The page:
Creative sector in Indonesia

Indonesia has for some time had a strong focus on creative industry development. It’s a sector worth tens of billions to the economy and is growing. A government department called Bekraf leads the sector. See herefor background. Bekraf has for some time played a major role assisting research, funding, start up infrastructure, marketing, intellectual property and other training and assistance.

Following April’s elections the President has announced a new cabinet. There have been rumours of tying up the huge digital economy, including the vibrant start up world, with the creative sector into a new Ministry.

Instead Bekraf was merged into the Ministry of Tourism and Creative Economy. In fact this is the ministry it started its life as a department in.  Wishnutama Kusubandio has been appointed Minister. He is a former journalist, TV producer and TV company executive. The President also appointed Deputy Tourism and Creative Economy Minister Ms Angela Tanoesoedibjo (formerly of MNC, a media company). They are definitely the right fit. 

However the creative sector has become a major part of Indonesian commerce, driven by e-commerce. The travel sector has close connections to the creative sector, in tickets, bookings, ride sharing and so on. There are many creative sectors that focus on the travel sector too – F&B, media, publishing etc. But the wider start up, digital and ecommerce business beyond travel, is much larger. IS it limiting to put it next to tourism?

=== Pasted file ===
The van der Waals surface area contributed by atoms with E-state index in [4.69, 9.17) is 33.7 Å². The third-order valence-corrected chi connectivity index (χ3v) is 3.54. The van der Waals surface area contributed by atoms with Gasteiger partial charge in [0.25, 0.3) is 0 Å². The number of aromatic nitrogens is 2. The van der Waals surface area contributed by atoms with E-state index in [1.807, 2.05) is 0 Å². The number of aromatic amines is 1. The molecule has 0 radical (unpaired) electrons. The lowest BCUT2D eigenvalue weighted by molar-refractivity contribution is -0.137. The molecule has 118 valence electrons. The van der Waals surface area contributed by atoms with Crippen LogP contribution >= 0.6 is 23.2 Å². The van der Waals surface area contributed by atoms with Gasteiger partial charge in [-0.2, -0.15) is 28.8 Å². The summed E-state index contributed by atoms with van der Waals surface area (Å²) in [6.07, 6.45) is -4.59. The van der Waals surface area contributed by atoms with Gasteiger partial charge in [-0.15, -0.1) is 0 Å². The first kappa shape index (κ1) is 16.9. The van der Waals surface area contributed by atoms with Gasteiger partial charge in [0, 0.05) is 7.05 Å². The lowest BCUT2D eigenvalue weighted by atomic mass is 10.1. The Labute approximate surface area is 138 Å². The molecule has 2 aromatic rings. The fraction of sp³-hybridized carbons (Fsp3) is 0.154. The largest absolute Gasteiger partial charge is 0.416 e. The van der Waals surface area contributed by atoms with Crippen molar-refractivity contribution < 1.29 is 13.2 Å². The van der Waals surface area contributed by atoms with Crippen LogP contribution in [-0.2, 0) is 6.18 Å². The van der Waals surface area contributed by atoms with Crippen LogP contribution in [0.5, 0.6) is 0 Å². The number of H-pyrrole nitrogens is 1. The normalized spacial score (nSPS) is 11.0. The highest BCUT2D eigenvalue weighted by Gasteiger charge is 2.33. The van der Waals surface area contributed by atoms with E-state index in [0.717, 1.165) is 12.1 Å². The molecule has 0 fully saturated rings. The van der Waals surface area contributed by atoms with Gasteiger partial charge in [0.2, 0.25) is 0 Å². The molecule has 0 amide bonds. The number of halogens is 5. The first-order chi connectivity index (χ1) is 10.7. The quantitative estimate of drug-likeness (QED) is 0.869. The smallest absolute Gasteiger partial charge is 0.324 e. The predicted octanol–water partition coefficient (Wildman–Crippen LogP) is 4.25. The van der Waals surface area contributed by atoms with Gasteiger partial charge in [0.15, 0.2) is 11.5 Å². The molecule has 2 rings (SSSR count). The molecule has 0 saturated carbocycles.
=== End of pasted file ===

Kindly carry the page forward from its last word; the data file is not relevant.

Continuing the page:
A worry is the government missed an opportunity to drive the digital and creative sectors together into something much bigger. Digital regulation still sits under the Ministry of Communications and Informatics. It too has a major role in the start up ecosystems too. Will the two ministries overlap, have conflicting roles and how will they cooperate? This at a time when convergence in the creative and digital sectors will become extremely fast. It has been said that Indonesia is entering a ‘scale-up stage’ for many of its creative and digital businesses. Will multi-ministerial backing be effective? Will the next creative tech start ups be able to thrive? Will cybersecurity, data, and ICT become barriers to the creative sector because of the differing ministries?

Of course its still too early to see how this will play out; but the two ministries will need to work closely if Indonesia’s huge digital and creative sectors are to reach the potential the analysts say they have.